Roller coaster rides are notorious for creating accelerations and g-forces which are capable of transforming stomach contents into airborne projectiles. As a rider starts the descent down the first drop, she begins a one-minute adventure filled with various sensations of weightlessness, heaviness, and jerkiness. The parts of the ride which are most responsible for these sensations of weightlessness and heaviness are the clothoid loops. The explanation for the various sensations experienced on a roller coaster loop are associated with Newton's laws of motion and the physics of circular motion.
A clothoid loop has a constantly curving shape with sections which resemble the curve of a circle (in actuality, it is considered to be a section of a cornu spiral having a constantly changing radius). A coaster rider is continuously altering her direction of motion while moving through the loop. At all times, the direction of motion could be described as being tangent to the loop. This change in direction is caused by the presence of unbalanced forces and results in an acceleration. Not only is there an acceleration, the magnitude and direction of the acceleration is continuously changing. Within nearly a one second time interval, the riders may experience accelerations of 20 m/s/s downwards to 30 m/s/s upwards; such drastic changes in acceleration normally occur as the rider moves from the top of the loop to the bottom of the loop. These drastic changes in accelerations are the cause of much of the thrill (and the occasionally dizziness) experienced by coaster riders.
To understand the feelings of weightlessness and heaviness experienced while riding through a loop, it is important to think about the forces acting upon the riders. To simplify the discussion, we will assume that there are negligible amounts of air resistance acting upon the riders. Thus, the only forces exerted upon the riders are the force of gravity and the normal force (the force of the seat pushing up on the rider). The force of gravity is at all times directed downwards and the normal force is at all times directed perpendicular to the seat of the car. Since the orientation of the car on the track is continuously changing, the normal force is continuously changing its direction. The magnitude and direction of these two forces during the motion through the loop are depicted in the animation below.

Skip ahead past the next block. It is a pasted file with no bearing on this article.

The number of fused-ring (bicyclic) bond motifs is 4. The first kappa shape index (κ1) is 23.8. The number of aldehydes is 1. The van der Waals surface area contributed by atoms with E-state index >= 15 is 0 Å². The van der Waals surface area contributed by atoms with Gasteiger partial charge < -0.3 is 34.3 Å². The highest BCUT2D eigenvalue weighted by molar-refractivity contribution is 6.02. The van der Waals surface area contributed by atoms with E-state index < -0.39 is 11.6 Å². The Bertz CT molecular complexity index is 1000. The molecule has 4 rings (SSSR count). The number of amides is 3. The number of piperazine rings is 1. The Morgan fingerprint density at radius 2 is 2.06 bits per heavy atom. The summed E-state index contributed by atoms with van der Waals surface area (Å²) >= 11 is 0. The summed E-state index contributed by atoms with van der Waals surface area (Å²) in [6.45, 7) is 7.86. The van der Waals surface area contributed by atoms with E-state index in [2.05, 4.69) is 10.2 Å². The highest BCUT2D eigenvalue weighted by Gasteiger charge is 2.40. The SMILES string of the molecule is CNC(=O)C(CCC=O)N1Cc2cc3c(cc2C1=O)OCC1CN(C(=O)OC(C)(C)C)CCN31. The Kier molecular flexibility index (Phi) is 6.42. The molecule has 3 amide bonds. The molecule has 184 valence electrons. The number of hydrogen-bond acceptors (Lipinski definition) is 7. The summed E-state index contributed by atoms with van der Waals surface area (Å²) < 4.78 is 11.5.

For an object to move along a circular path at a constant speed, there must be a net inward force acting upon the rider. This is commonly referred to as the centripetal force requirement. The motion through a coaster loop isn't precisely an example of moving in a circle at constant speed since the loop is neither circular not the speed constant. Nonetheless, because of the similarity of the motion along the loop's path to uniform circular motion, principles of uniform circular motion can be applied to the rider. The net force acting upon the rider has an inwards direction (towards the center of the circle). Since the net force is the vector sum of all the forces, the head-to-tail addition of the normal force and the gravity force should sum to a resultant force which points inward. The diagram below depicts the free-body diagrams for a rider at four locations along the loop. The diagram also shows that the vector sum of the two forces (i.e., the net force) points mostly towards the center of the loop for each of the locations.
Feelings of weightlessness and heaviness are associated with the normal force; they have little to do with the force of gravity. A person who feels weightless has not lost weight. The force of gravity acting upon the person is the same magnitude as it always is. Observe that in the animation above the force of gravity is everywhere the same. The normal force however has a small magnitude at the top of the loop (where the rider often feels weightless) and a large magnitude at the bottom of the loop (where the rider often feels heavy). The normal force is large at the bottom of the loop because in order for the net force to be directed inward, the normal force must be greater than the outward gravity force. At the top of the loop, the gravity force is directed inward and thus, there is no need for a large normal force in order to sustain the circular motion. The fact that a rider experiences a large force exerted by the seat upon her body when at the bottom of the loop is the explanation of why she feels heavy. In actuality, she is not heavier; she is only experiencing the large magnitude of force which is normally exerted by seats upon heavy people while at rest.
For more information on physical descriptions of motion, visit The Physics Classroom. Detailed information is available about the following topics:
Net Force and Acceleration
Free Body Diagrams
Circular Motion and Tangential Velocity
Circular Motion and Acceleration
The Centripetal Force Requirement
Amusement Park Physics
Other animations can be seen at the Multimedia Physics Studios.
© Tom Henderson, 1996-2007
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